Workshop
Frontiers of Network Analysis: Methods, Models, and Applications
Edo M Airoldi · David S Choi · Aaron Clauset · Khalid El-Arini · Jure Leskovec

Mon Dec 9th 07:30 AM -- 06:30 PM @ Harvey's Emerald Bay 3
Event URL: http://snap.stanford.edu/networks2013/ »

Modern technology, including the World Wide Web, telecommunication devices and services, and large-scale data storage, has completely transformed the scale and concept of data in the sciences. Modern data sets are often enormous in size, detail, and heterogeneity, and are often best represented as highly annotated sequences of graphs. Although much progress has been made on developing rigorous tools for analyzing and modeling some types of large, complex, real-world networks, much work still remains and a principled, coherent framework remains elusive, in part because the analysis of networks is a growing and highly cross-disciplinary field.

This workshop aims to bring together a diverse and cross-disciplinary set of researchers in order to both describe recent advances and to discuss future directions for developing new network methods in statistics and machine learning. By network methods, we broadly include those models and algorithms whose goal is to learn the patterns of interaction, flow of information, or propagation of effects in social, biological, and economic systems. We will also welcome empirical studies in applied domains such as the social sciences, biology, medicine, neuroscience, physics, finance, social media, and economics.

While this research field is already broad and diverse, there are emerging signs of convergence, maturation, and increased methodological awareness. For example, in the study of information diffusion, social media and social network researchers are beginning to use rigorous tools to distinguish effects driven by social influence, homophily, or external processes -- subjects historically of intense interest amongst statisticians and social scientists. Similarly, there is a growing statistics literature developing learning approaches to study topics popularized earlier within the physics community, including clustering in graphs, network evolution, and random-graph models. Finally, learning methods are increasingly used in highly complex application domains, such as brain networks, and massive social networks like Facebook, and these applications are stimulating new scientific and practical questions that sometimes cut across disciplinary boundaries.

Goals:
The workshop's primary goal is to further facilitate the technical maturation of network analysis, promote greater technical sophistication and practical relevance, and identify future directions of research. To accomplish this, this workshop will bring together researchers from disciplines like computer science, statistics, physics, informatics, economics, sociology, with an emphasis on theoretical discussions of fundamental questions.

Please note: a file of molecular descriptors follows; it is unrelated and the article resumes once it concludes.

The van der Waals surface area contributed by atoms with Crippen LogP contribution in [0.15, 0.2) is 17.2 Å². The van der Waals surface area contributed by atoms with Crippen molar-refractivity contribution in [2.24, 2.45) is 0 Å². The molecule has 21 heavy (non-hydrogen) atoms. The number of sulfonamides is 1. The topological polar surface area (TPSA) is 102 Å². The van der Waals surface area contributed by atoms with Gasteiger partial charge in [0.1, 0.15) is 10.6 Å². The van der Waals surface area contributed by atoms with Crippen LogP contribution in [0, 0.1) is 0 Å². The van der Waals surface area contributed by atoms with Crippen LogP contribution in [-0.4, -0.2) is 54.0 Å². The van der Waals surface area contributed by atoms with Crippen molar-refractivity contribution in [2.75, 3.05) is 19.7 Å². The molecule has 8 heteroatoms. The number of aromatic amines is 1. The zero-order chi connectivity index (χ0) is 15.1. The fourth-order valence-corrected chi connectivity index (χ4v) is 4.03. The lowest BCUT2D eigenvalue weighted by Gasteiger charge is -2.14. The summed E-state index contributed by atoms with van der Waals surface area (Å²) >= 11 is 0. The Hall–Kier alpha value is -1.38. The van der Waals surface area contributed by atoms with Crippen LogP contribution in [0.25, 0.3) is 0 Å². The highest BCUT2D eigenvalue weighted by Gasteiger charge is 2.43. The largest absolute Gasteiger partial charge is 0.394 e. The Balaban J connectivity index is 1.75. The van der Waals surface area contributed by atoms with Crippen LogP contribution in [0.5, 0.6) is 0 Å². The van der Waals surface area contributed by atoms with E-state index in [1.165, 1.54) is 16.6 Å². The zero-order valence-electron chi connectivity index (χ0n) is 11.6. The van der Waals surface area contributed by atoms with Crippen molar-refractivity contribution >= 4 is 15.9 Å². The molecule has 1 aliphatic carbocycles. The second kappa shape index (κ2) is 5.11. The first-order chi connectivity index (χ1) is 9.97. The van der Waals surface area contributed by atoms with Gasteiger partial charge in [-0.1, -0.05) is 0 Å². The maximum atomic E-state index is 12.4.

The technical focus of the workshop is the statistical, methodological and computational issues that arise when modeling and analyzing large collections of heterogeneous and potentially dynamic network data. We seek to foster cross-disciplinary collaborations and intellectual exchange between the different communities and their respective ideas and tools. The communities identified above have long-standing interest in network modeling, and we aim to explore the similarities and differences both in methods and goals.

The NIPS community serves as the perfect middle ground to enable effective communication of both applied and methodological concerns. We aim to once again bring together a diverse set of researchers to assess progress and stimulate further debate in an ongoing, open, cross-disciplinary dialogue. We believe this effort will ultimately result both in novel modeling approaches, and in the identification of new applications and open problems that may serve as guidance for future research directions.

We welcome the following types of papers:

1. Research papers that introduce new models or apply established models to novel domains,

2. Research papers that explore theoretical and computational issues, or

3. Position papers that discuss shortcomings and desiderata of current approaches, or propose new directions for future research.

We encourage authors to emphasize the role of learning and its relevance to the application domains at hand. In addition, we hope to identify current successes in the area, and will therefore consider papers that apply previously proposed models to novel domains and data sets.

Author Information

Edo M Airoldi (Harvard University)
David S Choi (Carnegie Mellon University)
Aaron Clauset (University of Colorado)
Khalid El-Arini (Facebook)
Jure Leskovec (Stanford University and Pinterest)

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